Minneapolis city council votes to cut millions from police budget

Its "Safety for All" plan doesn't affect the number of officers working in the city. In fact, Minneapolis is looking to hire more.

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The Minneapolis City Council has voted to defund its police department by $7.77 million. 

The city’s 2021 budget will redirect those funds to other programs. 

Cyclists gather for a June mass ride in protest of systemic racism in policing and the May 25th killing of George Floyd by a Minneapolis Police Department officer. (Photo by Scott Heins/Getty Images)

The amendments are being called “Safety for All” and will use the funds to work toward “preventing violence and building community well-being,” according to council officials. The plan does not affect the number of officers working in the city. In fact, Minneapolis is looking to hire more. 

The resolution passed by a narrow 7-6 vote. 

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In a statement, Minneapolis Mayor Jacob Frey wrote, “My colleagues were right to leave the targeted staffing level unchanged from 888 and continue moving forward with our shared priorities. The additional funding for new public safety solutions will also allow the City to continue upscaling important mental health, non-police response and social service components in our emergency response system.”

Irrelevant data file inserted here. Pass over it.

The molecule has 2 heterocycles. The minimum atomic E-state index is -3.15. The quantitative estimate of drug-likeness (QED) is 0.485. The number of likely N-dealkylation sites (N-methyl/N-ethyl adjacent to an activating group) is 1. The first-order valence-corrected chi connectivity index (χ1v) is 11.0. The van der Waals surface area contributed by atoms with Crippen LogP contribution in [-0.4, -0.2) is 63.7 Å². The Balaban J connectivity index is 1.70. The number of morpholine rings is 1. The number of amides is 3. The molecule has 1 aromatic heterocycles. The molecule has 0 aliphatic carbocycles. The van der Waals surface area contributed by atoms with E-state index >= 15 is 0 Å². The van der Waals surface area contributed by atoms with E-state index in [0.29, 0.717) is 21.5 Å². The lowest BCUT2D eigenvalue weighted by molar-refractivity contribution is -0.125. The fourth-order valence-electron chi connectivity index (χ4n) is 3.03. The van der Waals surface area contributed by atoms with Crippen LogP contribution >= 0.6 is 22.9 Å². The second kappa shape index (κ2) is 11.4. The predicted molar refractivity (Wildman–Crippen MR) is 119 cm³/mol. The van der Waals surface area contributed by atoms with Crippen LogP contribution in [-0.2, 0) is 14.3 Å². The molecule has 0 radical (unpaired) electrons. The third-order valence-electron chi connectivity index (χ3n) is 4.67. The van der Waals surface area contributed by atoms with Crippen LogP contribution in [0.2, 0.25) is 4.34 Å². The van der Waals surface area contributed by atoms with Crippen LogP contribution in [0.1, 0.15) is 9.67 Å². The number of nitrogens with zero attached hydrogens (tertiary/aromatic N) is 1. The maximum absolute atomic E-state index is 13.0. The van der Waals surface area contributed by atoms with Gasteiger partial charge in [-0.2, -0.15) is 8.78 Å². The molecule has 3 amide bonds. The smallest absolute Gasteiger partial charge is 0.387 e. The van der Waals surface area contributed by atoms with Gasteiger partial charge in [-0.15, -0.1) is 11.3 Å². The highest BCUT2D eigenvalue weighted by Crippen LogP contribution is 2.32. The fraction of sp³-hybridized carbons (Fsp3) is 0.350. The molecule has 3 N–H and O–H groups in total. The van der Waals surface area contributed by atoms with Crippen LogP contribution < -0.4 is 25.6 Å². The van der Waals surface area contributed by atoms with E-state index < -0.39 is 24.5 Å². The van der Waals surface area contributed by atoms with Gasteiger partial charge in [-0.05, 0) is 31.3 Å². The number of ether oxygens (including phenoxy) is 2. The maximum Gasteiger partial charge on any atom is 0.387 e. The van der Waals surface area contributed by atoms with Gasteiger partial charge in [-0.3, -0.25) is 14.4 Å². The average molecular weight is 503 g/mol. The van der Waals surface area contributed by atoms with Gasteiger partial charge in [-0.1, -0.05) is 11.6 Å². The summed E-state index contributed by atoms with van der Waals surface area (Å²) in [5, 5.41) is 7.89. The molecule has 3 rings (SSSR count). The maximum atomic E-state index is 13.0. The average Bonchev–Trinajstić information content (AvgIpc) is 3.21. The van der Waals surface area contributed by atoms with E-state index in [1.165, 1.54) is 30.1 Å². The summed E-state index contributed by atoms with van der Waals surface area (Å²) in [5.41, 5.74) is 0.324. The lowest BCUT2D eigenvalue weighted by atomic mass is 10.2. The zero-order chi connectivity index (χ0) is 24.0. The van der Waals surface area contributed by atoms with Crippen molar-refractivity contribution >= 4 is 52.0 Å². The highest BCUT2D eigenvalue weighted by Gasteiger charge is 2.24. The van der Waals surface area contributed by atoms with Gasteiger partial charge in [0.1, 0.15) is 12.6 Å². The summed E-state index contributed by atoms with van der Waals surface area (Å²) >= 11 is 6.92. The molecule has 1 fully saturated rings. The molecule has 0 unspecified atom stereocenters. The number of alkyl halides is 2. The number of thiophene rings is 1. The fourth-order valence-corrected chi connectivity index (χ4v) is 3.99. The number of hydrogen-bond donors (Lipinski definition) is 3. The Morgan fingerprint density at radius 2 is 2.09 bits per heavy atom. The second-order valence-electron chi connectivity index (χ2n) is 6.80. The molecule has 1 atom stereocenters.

This is the first official police budget for the city since the May 25 killing of George Floyd, who died after four Minneapolis Police officers kneeled on his body for nearly nine minutes. Derek Chauvin, Thomas Lane, J. Alexander Kueng and Tou Thao face a single trial, charged with murder. Floyd’s death led to global protests against police violence. 

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“The City Council has stepped up to lead, working together to respond to complex demands from a community reeling from police violence, community violence and the social unrest that followed George Floyd’s death,” said Council President Lisa Bender.

The Minneapolis Star-Tribune noted that while the city is seeking to reform its public safety, it is also facing an uptick in shootings — with more than 500 this year. 

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According to the report, the council also placed $11.4 million in a specially-created reserve fund. Those monies account for nearly $6.4 million included in the mayor’s desire for two police recruit classes and nearly $5 million that could potentially offset police overtime cuts council members made. 

Before the vote, hundreds of community members spoke in front of the council, with many detailing stories of police harassment, while others were present to show their support for law enforcement. 

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